Working with the Grain: Integrating Governance and Growth in Development Strategies
“Best practices” prescriptions for reform have long dominated the development discourse, but they confuse the goals of development with the journey of getting from here to there. In this seminar, Brian Levy will lay out an alternative approach which he develops in his recent book, Working with the Grain (New York: Oxford University Press, 2014).
The book takes as its point of departure the realities of a country’s economy, polity and society, and directs attention towards the challenges of initiating and sustaining forward development momentum. It builds on new institutional economics, organizational theory and political economy analysis to explore “good fit” approaches to the analysis of how divergent developing country contexts influence the feasibility of alternative reform options. The analysis distinguishes between “top down” options which endeavor to strengthen formal institutions, and options supporting the emergence of “islands of effectiveness”. Sometimes the binding constraint to forward movement can be institutional, making governance reform the priority; at other times, the priority can better be on inclusive growth. Taking the decade-or-so time horizon of policymakers, the book explores how to nudge things along -- seeking gains that initially may seem quite modest but can, sometimes, give rise to a cascading sequence of change for the better.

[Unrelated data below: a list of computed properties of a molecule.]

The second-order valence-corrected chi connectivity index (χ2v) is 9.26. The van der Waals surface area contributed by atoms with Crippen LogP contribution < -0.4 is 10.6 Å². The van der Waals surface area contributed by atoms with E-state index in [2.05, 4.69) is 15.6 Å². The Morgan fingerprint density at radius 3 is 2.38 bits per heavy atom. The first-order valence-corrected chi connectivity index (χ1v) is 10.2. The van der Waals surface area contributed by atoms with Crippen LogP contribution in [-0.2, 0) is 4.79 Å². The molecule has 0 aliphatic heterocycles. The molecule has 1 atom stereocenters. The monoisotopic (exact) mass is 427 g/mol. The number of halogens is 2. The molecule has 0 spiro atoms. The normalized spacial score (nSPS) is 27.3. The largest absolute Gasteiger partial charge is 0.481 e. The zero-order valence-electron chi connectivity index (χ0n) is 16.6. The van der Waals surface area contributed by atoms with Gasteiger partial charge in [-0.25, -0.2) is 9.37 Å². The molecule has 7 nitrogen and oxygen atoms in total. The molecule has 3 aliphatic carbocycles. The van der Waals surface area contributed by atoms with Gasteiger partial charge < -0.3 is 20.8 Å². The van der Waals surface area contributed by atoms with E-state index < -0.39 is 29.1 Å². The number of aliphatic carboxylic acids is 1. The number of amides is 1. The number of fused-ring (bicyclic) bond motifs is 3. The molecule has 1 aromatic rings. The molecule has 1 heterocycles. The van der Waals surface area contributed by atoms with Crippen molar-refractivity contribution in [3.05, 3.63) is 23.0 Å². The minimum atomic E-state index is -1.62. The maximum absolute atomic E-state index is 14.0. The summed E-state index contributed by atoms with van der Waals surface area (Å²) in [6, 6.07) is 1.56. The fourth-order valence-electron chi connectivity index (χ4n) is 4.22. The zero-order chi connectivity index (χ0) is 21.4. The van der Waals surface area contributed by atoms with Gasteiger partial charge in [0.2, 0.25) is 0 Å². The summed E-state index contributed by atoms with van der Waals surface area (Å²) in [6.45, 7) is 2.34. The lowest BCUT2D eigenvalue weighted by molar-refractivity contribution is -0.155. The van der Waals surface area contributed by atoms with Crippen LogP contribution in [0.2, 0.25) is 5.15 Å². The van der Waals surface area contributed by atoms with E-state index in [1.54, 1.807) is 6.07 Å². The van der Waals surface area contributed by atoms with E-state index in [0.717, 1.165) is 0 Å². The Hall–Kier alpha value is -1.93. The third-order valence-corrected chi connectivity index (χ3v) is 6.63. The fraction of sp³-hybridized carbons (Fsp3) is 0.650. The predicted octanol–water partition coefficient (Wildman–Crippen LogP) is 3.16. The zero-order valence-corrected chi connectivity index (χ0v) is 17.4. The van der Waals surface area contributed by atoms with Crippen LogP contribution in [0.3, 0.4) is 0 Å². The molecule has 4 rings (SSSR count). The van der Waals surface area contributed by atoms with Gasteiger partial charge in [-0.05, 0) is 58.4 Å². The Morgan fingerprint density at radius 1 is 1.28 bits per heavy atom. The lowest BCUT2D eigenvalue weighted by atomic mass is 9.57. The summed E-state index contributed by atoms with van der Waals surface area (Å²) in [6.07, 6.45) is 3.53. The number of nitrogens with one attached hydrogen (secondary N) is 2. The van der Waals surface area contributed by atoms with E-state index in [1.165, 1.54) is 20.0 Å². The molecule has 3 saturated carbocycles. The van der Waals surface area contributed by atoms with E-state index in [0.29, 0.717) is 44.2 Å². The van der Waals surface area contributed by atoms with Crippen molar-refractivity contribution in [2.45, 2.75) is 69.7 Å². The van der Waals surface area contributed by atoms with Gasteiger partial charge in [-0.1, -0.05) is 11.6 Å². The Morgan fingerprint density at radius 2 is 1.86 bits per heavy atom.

Brian Levy is the Academic Director of the Graduate School of Development Policy and Practice at the University of Cape Town. He also teaches at the School of Advanced International Studies, Johns Hopkins University in Washington DC. He worked at the World Bank from 1989 to 2012, including as manager of the Africa Vice Presidency Public Sector Reform and Capacity Building Unit, and as head of the secretariat responsible for the design and implementation of the World Bank Group's governance and anti-corruption strategy. He has published widely on the interactions among institutions, political economy and development policy. He completed his Ph.D in economics at Harvard University in 1983.